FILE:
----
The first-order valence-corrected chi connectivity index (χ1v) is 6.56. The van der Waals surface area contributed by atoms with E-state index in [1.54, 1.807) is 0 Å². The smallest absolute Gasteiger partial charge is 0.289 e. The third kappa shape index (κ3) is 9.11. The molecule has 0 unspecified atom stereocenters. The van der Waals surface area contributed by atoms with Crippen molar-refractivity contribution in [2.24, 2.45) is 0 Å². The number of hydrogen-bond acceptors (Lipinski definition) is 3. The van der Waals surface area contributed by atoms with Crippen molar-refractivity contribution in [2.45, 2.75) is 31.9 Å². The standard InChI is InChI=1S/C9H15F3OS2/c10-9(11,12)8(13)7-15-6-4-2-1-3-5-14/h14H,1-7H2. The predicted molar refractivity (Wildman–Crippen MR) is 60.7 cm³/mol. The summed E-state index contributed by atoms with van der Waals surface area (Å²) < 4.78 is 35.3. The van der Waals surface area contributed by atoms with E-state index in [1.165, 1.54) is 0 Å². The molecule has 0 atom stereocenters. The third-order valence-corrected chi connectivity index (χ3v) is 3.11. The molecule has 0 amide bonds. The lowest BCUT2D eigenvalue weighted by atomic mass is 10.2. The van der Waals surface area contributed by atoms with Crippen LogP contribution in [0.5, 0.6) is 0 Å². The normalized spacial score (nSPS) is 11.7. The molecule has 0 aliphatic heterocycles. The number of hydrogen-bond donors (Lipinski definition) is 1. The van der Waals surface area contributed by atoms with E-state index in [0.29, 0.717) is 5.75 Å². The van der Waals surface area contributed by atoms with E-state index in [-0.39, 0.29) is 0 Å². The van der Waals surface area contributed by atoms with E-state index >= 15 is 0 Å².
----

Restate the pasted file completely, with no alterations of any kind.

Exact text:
The first-order valence-corrected chi connectivity index (χ1v) is 6.56. The van der Waals surface area contributed by atoms with E-state index in [1.54, 1.807) is 0 Å². The smallest absolute Gasteiger partial charge is 0.289 e. The third kappa shape index (κ3) is 9.11. The molecule has 0 unspecified atom stereocenters. The van der Waals surface area contributed by atoms with Crippen molar-refractivity contribution in [2.24, 2.45) is 0 Å². The number of hydrogen-bond acceptors (Lipinski definition) is 3. The van der Waals surface area contributed by atoms with Crippen molar-refractivity contribution in [2.45, 2.75) is 31.9 Å². The standard InChI is InChI=1S/C9H15F3OS2/c10-9(11,12)8(13)7-15-6-4-2-1-3-5-14/h14H,1-7H2. The predicted molar refractivity (Wildman–Crippen MR) is 60.7 cm³/mol. The summed E-state index contributed by atoms with van der Waals surface area (Å²) < 4.78 is 35.3. The van der Waals surface area contributed by atoms with E-state index in [1.165, 1.54) is 0 Å². The molecule has 0 atom stereocenters. The third-order valence-corrected chi connectivity index (χ3v) is 3.11. The molecule has 0 amide bonds. The lowest BCUT2D eigenvalue weighted by atomic mass is 10.2. The van der Waals surface area contributed by atoms with Crippen LogP contribution in [0.5, 0.6) is 0 Å². The normalized spacial score (nSPS) is 11.7. The molecule has 0 aliphatic heterocycles. The number of hydrogen-bond donors (Lipinski definition) is 1. The van der Waals surface area contributed by atoms with E-state index in [0.29, 0.717) is 5.75 Å². The van der Waals surface area contributed by atoms with E-state index in [-0.39, 0.29) is 0 Å². The van der Waals surface area contributed by atoms with E-state index >= 15 is 0 Å².